b The airline involved states up front that it may overbook flights, includes acceptance of the above fact as a condition before concluding the contract with the passenger . The airline also gave a clear pointer to the relevant Director General of Civil Aviation (DGCA) circular applicable to overbooking.

c The government regulator, DGCA through its relevant circular allows an airline to overbook flights and lays down clear guidelines to protect the passengers who may have to be denied boarding.

I am no lawyer but under the circumstances which consumer court is going to side with the passenger unless it was on the grounds of airline refusing to compensate the passenger in line with the requirements laid down??? The only grounds in this particular case may be that the airline refused to honor the DGCA guidelines by not informing the passengers at the airport about their rights. However keep in mind the airline will argue it has hidden nothing and states clearly the passengers rights in its conditions of carriage, the acceptance of which was a precondition before the ticket was issued.

Will any lawyers here reading this chose to comment???


The relevant DGCA circular is available in their website (www.dgca.nic.in) under

CIVIL AVIATION REQUIREMENTS
]SECTION 3 – AIR TRANSPORT
SERIES ‘M’ PART IV
ISSUE I, DATED 6TH AUGUST, 2010
(revision 1 -14 January 2011)
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Old 23rd December 2013, 08:46   #28
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Whoa! This thread has got me worried. I've to catch a Jet Konnect flight in another 12 hours. Can't afford to miss this flight since i have a connecting flight from Jet Konnect lined up.

Thanks folks for this informative thread. Will be going to the airport at least 2.5 hours in advance.

I've already done web check-in for the domestic and international flight. So I guess it's a bit safe.

The compensation amount of 4k seems to be on the lower side. Even domestic flights cost more than 8k these days.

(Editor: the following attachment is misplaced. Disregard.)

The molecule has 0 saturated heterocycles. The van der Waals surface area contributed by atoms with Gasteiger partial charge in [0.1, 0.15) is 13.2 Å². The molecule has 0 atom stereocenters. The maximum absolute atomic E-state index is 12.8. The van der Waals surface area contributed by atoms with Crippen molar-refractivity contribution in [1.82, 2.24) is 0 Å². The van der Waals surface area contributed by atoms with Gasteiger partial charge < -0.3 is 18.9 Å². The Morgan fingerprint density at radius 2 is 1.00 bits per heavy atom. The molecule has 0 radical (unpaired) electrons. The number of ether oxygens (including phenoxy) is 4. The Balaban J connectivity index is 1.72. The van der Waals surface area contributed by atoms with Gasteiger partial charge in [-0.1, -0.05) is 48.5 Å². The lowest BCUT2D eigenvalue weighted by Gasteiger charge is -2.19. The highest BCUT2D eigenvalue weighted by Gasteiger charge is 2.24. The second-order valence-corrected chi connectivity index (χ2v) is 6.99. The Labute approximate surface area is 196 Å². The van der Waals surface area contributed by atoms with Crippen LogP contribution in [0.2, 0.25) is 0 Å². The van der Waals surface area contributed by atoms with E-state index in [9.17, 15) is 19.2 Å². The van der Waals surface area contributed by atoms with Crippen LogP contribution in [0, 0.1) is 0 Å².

Last edited by scorpion_blore : 23rd December 2013 at 09:06.
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Old 23rd December 2013, 10:57   #29
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Default Re: Victim of ‘Overbooking’ on a Flight

I know about this rule ever since I started traveling on plane - and believe me it was really funny as well as shocking (I discovered this while reading the fine print on those booklet type tickets).

However, till date had not seen this happening - even though I travel regularly on extremely busy routes like Bombay-Delhi and show up quite late at the airports ...

Can someone please elucidate how this practice is actually allowed to continue by law?
Why can't the airlines simply offer the tickets for only the no of seats it has ...
Like every other business does.

Funny right if the same thing start happening at all aspects of life - like say you go to a pay first restaurant like KFC/McD etc
LMAO! Will it be termed fair?
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Old 23rd December 2013, 11:46   #30
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Default Re: Victim of ‘Overbooking’ on a Flight

Quote:
Originally Posted by Altocumulus View Post
I had this experience on a return flight from Seattle. It turned out to be good though.
This is what usually happens - that when an economy passanger is not given a seat, he/she is upgraded to business class. But in our case even that was full. Our flight was to Rakjot and there are not many business class seats there (just 4-6 I think).

Quote:
Originally Posted by scorpion_blore View Post
Whoa! This thread has got me worried. I've to catch a Jet Konnect flight in another 12 hours. Can't afford to miss this flight since i have a connecting flight from Jet Konnect lined up.
Just wanted to clarify that this is not something which happens everyday or which happens on all air routes. A consultant friend of mine tells me that all airline operators have models based on probability of such things happening and in the long run the losses they have to suffer on overbooking (in terms of paying compensation to the affected passangers) is not material over a larger time frame.

I do not mean to scare people from traveling by air - just wanted to let people know that such a thing can happen and how to deal with it

Quote:
Originally Posted by alpha1 View Post

However, till date had not seen this happening - even though I travel regularly on extremely busy routes like Bombay-Delhi and show up quite late at the airports ...

Why can't the airlines simply offer the tickets for only the no of seats it has ...
Like every other business does.

Funny right if the same thing start happening at all aspects of life - like say you go to a pay first restaurant like KFC/McD etc
LMAO! Will it be termed fair?
Hope you never have to see such a thing. Apparently this practice is followed world wide by all airline operators. After going through all this, even I started wondering why cannot airlines just follow the procedure adopted by Indian Railways (waitlisting etc.) I am sure people must have tried that and it must not be financially viable OR financially less profitable?